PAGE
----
Classroom discourse in single-sex physics classes: A case study

Ayala Raviv 1 * , Ester Aflalo 1
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1 Hemdat College of Education, Netivot, ISRAEL
* Corresponding Author
EUR J SCI MATH ED, Volume 11, Issue 1, pp. 182-196. https://doi.org/10.30935/scimath/12564
Published Online: 21 October 2022, Published: 01 January 2023
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ABSTRACT

This case study examined the characteristics of classroom discourse during physics lessons in two single-sex high school classes–a boys’ vs. a girls’ class. All lessons were taught by the same teacher and covered the same topics. For each class, six lessons were recorded, transcribed, and coded and the characteristics of the discussion were counted, including the number of words spoken by the teacher and students, the number of open-ended and closed-ended questions posed, and the number of open and closed discourse segments and their initiator. A total of 549 closed-ended questions, 1,151 open-ended questions, 139 closed and 168 open discourse segments were analyzed. A semi-structured interview was conducted with the teacher on his views of the discussion characteristic in his lessons and the differences he has observed between boys and girls in terms of these characteristics. The average number of all classroom discourse parameters examined was similar in both classes and no significant differences were observed. In both classes, the students participated very actively in the discourse throughout most of the lesson, both among themselves and with the teacher. From the teacher’s perspective, the differences in discussions between the classes, if any, are not related to the student’s gender, but rather to the character of the students and the classroom environment. The main conclusion that emerges from this study is that the girls’ discourse in a single-sex class does not differ significantly from the boys’ discourse, as discussed in the article.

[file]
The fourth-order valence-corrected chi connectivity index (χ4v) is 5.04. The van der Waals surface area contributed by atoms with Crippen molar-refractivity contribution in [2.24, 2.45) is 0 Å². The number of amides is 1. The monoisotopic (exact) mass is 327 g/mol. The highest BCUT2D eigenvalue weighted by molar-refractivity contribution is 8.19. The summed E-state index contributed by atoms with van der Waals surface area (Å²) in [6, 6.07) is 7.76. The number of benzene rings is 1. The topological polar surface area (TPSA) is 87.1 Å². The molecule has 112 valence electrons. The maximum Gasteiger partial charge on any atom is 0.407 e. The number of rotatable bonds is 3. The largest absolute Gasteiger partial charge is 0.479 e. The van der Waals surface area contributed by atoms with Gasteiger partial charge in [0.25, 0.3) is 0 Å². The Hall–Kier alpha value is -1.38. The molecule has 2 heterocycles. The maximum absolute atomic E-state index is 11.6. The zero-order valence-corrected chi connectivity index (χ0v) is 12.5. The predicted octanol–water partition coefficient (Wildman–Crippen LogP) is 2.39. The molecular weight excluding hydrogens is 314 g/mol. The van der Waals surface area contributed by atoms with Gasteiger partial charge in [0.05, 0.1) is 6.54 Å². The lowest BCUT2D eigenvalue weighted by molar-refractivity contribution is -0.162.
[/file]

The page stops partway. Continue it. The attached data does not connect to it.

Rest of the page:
CITATION

Raviv, A., & Aflalo, E. (2023). Classroom discourse in single-sex physics classes: A case study. European Journal of Science and Mathematics Education, 11(1), 182-196. https://doi.org/10.30935/scimath/12564

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